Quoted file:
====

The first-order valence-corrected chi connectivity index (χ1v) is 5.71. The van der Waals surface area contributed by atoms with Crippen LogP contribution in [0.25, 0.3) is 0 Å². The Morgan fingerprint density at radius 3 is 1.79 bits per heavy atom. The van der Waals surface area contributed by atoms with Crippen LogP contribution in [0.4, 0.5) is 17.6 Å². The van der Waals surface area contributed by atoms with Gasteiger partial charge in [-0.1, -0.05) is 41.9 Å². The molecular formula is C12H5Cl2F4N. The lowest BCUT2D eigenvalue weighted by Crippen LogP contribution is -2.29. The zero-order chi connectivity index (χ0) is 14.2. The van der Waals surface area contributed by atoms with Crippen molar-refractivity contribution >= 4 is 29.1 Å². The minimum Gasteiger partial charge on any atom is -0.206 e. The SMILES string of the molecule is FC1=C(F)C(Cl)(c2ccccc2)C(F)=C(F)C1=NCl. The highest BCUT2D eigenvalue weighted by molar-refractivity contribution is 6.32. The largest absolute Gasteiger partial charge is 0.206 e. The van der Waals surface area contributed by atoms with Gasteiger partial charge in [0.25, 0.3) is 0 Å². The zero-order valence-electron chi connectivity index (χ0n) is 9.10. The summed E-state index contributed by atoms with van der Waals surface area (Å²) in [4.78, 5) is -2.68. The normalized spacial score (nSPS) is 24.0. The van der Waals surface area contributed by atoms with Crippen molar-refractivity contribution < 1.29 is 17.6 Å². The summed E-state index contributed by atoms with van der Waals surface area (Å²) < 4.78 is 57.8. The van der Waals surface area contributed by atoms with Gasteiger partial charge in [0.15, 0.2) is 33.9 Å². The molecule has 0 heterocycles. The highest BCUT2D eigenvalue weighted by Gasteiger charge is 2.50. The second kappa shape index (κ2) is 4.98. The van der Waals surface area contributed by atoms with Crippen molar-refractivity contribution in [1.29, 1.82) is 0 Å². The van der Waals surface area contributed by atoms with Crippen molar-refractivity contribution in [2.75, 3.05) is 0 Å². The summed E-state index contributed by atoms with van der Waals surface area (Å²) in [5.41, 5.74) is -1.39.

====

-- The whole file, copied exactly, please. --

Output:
The first-order valence-corrected chi connectivity index (χ1v) is 5.71. The van der Waals surface area contributed by atoms with Crippen LogP contribution in [0.25, 0.3) is 0 Å². The Morgan fingerprint density at radius 3 is 1.79 bits per heavy atom. The van der Waals surface area contributed by atoms with Crippen LogP contribution in [0.4, 0.5) is 17.6 Å². The van der Waals surface area contributed by atoms with Gasteiger partial charge in [-0.1, -0.05) is 41.9 Å². The molecular formula is C12H5Cl2F4N. The lowest BCUT2D eigenvalue weighted by Crippen LogP contribution is -2.29. The zero-order chi connectivity index (χ0) is 14.2. The van der Waals surface area contributed by atoms with Crippen molar-refractivity contribution >= 4 is 29.1 Å². The minimum Gasteiger partial charge on any atom is -0.206 e. The SMILES string of the molecule is FC1=C(F)C(Cl)(c2ccccc2)C(F)=C(F)C1=NCl. The highest BCUT2D eigenvalue weighted by molar-refractivity contribution is 6.32. The largest absolute Gasteiger partial charge is 0.206 e. The van der Waals surface area contributed by atoms with Gasteiger partial charge in [0.25, 0.3) is 0 Å². The zero-order valence-electron chi connectivity index (χ0n) is 9.10. The summed E-state index contributed by atoms with van der Waals surface area (Å²) in [4.78, 5) is -2.68. The normalized spacial score (nSPS) is 24.0. The van der Waals surface area contributed by atoms with Crippen molar-refractivity contribution < 1.29 is 17.6 Å². The summed E-state index contributed by atoms with van der Waals surface area (Å²) < 4.78 is 57.8. The van der Waals surface area contributed by atoms with Gasteiger partial charge in [0.15, 0.2) is 33.9 Å². The molecule has 0 heterocycles. The highest BCUT2D eigenvalue weighted by Gasteiger charge is 2.50. The second kappa shape index (κ2) is 4.98. The van der Waals surface area contributed by atoms with Crippen molar-refractivity contribution in [1.29, 1.82) is 0 Å². The van der Waals surface area contributed by atoms with Crippen molar-refractivity contribution in [2.75, 3.05) is 0 Å². The summed E-state index contributed by atoms with van der Waals surface area (Å²) in [5.41, 5.74) is -1.39.